to take another shot. But the hammer merely clicked. He tried it
again, in increased haste, and as a consequence shot wild, the
charge going over the wildcat's head.

Then the wildcat made a leap, striking Whopper and hurling him
over backward. As he went down the second wildcat lurched itself
forward, and in a twinkling both were on the young hunter, snapping
and snarling as though about to eat him up!



It was a moment of dire peril and no one realized it more than did
the young hunter who had been attacked by the two wild beasts of
the forest. Like a flash he rolled over and doubled up to prevent
the wildcats from reaching his head and neck.

This quick movement sent the animals to the ground, and as they
landed Snap jumped forward and struck one of the wildcats with
the stock of his gun. It was a telling blow, for by luck more
than judgment it crushed the beast's skull.

The attack on its mate caused the other wildcat to pause. Then,
filled with a sudden fear, and failing to get at Whopper's throat,
it commenced to retreat.

"It's running away!" shouted Snap. "Kill it, Shep!"

The doctor's son had been dancing around, trying to get in a shot
without injuring Whopper.

Now he leveled his shotgun and banged away. It was a close-range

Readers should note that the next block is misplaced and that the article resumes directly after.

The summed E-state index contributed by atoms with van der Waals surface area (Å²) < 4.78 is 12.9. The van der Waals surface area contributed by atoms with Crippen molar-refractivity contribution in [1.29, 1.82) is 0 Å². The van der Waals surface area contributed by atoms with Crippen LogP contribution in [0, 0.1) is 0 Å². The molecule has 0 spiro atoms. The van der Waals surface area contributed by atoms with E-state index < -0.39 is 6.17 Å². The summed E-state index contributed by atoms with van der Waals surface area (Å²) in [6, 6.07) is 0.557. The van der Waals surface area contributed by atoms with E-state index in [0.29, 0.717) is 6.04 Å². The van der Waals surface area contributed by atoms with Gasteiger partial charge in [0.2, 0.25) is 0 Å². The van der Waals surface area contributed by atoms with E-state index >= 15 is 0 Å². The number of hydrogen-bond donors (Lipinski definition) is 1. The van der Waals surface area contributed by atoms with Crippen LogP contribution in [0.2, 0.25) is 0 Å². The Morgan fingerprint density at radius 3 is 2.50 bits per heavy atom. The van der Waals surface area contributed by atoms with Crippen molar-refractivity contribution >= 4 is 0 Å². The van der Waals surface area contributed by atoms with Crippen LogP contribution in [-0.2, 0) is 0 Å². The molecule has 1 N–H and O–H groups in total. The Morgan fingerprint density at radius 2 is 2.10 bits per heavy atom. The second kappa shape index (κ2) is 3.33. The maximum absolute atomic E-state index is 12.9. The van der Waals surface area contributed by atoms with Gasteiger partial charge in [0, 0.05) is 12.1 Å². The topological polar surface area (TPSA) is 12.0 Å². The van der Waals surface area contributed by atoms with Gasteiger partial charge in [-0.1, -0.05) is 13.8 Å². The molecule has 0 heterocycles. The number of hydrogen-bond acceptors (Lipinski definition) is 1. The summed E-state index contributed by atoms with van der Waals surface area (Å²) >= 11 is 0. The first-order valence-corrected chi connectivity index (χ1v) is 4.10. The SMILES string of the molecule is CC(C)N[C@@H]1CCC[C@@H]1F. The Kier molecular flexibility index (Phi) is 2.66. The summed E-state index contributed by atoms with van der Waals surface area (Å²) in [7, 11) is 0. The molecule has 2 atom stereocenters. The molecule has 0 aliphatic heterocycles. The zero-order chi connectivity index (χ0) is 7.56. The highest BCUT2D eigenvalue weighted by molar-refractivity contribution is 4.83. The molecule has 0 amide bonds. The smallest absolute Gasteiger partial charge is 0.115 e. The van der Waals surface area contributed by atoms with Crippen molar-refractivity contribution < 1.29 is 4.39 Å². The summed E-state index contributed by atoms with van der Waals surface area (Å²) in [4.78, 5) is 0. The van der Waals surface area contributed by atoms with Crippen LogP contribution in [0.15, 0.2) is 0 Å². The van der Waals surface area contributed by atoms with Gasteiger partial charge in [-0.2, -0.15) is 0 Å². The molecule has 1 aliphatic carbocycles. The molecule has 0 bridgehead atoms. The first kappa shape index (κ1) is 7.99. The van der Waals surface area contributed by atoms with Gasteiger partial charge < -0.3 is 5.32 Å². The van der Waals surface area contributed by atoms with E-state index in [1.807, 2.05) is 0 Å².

hit, and the head of the wildcat was almost blown from the body.

It was several seconds before the three boy hunters realized that
the battle was at an end. Slowly Whopper turned over and looked at
the two dead animals. He rose to his feet, panting heavily.

"Are they bo---both dead?" he asked.

"As dead as nails," answered Snap.

"I thought I was---was going to be---be chewed up!"

"It was a narrow escape."

"Say, after this, do you know what I think? I think we had better
kill the beasts first and take the pictures afterward!"

"Then we'll not have such good photos," returned the doctor's son.

"Yes; but what good are photos to a fellow if he gets killed?"
questioned Whopper ruefully.

"We'll have to be more careful, that's all," said Snap.

"What shall we do with the wildcats?"

"Leave them here, for all I care," answered the doctor's son.
"The skins are not much good at this time of year and after such

The three boys rested for a while, and then took a picture of the
dead wildcats with themselves in the background. So that all might
get in the pictures they set their cameras on rocks and worked them
by means of threads of black linen.

"I am afraid our shots have scared away all the game in this vicinity,"
remarked the doctor's son as they, trudged forward once more. And